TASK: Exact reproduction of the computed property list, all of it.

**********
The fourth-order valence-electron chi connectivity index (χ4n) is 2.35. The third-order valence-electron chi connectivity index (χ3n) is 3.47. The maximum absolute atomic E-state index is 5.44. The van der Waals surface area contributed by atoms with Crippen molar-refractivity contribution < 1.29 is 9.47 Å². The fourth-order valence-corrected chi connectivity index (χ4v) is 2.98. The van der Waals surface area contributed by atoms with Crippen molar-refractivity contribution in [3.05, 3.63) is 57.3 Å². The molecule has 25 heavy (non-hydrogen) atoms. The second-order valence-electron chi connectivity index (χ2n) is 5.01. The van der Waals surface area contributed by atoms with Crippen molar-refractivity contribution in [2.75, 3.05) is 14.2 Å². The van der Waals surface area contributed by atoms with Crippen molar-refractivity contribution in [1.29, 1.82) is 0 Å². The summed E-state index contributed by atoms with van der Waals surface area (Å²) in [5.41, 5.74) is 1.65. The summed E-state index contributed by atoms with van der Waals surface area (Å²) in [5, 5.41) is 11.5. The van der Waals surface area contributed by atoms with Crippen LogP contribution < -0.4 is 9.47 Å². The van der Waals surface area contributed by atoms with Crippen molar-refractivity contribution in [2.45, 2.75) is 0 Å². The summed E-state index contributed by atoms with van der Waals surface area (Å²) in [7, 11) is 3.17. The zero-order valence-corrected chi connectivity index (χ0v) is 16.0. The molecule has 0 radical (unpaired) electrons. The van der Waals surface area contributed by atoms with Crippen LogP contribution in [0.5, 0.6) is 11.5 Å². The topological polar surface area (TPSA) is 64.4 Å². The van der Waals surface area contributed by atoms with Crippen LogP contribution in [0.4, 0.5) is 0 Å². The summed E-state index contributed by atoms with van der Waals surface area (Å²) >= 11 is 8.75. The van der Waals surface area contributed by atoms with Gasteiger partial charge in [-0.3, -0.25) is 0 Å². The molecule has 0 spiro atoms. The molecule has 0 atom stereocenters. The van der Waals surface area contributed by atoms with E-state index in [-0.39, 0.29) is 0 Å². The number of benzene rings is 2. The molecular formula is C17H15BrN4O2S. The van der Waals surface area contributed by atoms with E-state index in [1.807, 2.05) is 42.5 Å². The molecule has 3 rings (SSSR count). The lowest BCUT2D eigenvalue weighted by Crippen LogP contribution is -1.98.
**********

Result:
The fourth-order valence-electron chi connectivity index (χ4n) is 2.35. The third-order valence-electron chi connectivity index (χ3n) is 3.47. The maximum absolute atomic E-state index is 5.44. The van der Waals surface area contributed by atoms with Crippen molar-refractivity contribution < 1.29 is 9.47 Å². The fourth-order valence-corrected chi connectivity index (χ4v) is 2.98. The van der Waals surface area contributed by atoms with Crippen molar-refractivity contribution in [3.05, 3.63) is 57.3 Å². The molecule has 25 heavy (non-hydrogen) atoms. The second-order valence-electron chi connectivity index (χ2n) is 5.01. The van der Waals surface area contributed by atoms with Crippen molar-refractivity contribution in [2.75, 3.05) is 14.2 Å². The van der Waals surface area contributed by atoms with Crippen molar-refractivity contribution in [1.29, 1.82) is 0 Å². The summed E-state index contributed by atoms with van der Waals surface area (Å²) in [5.41, 5.74) is 1.65. The summed E-state index contributed by atoms with van der Waals surface area (Å²) in [5, 5.41) is 11.5. The van der Waals surface area contributed by atoms with Crippen LogP contribution < -0.4 is 9.47 Å². The van der Waals surface area contributed by atoms with Crippen molar-refractivity contribution in [2.45, 2.75) is 0 Å². The summed E-state index contributed by atoms with van der Waals surface area (Å²) in [7, 11) is 3.17. The zero-order valence-corrected chi connectivity index (χ0v) is 16.0. The molecule has 0 radical (unpaired) electrons. The van der Waals surface area contributed by atoms with Crippen LogP contribution in [0.5, 0.6) is 11.5 Å². The topological polar surface area (TPSA) is 64.4 Å². The van der Waals surface area contributed by atoms with Crippen LogP contribution in [0.4, 0.5) is 0 Å². The summed E-state index contributed by atoms with van der Waals surface area (Å²) >= 11 is 8.75. The van der Waals surface area contributed by atoms with Gasteiger partial charge in [-0.3, -0.25) is 0 Å². The molecule has 0 spiro atoms. The molecule has 0 atom stereocenters. The van der Waals surface area contributed by atoms with E-state index in [-0.39, 0.29) is 0 Å². The number of benzene rings is 2. The molecular formula is C17H15BrN4O2S. The van der Waals surface area contributed by atoms with E-state index in [1.807, 2.05) is 42.5 Å². The molecule has 3 rings (SSSR count). The lowest BCUT2D eigenvalue weighted by Crippen LogP contribution is -1.98.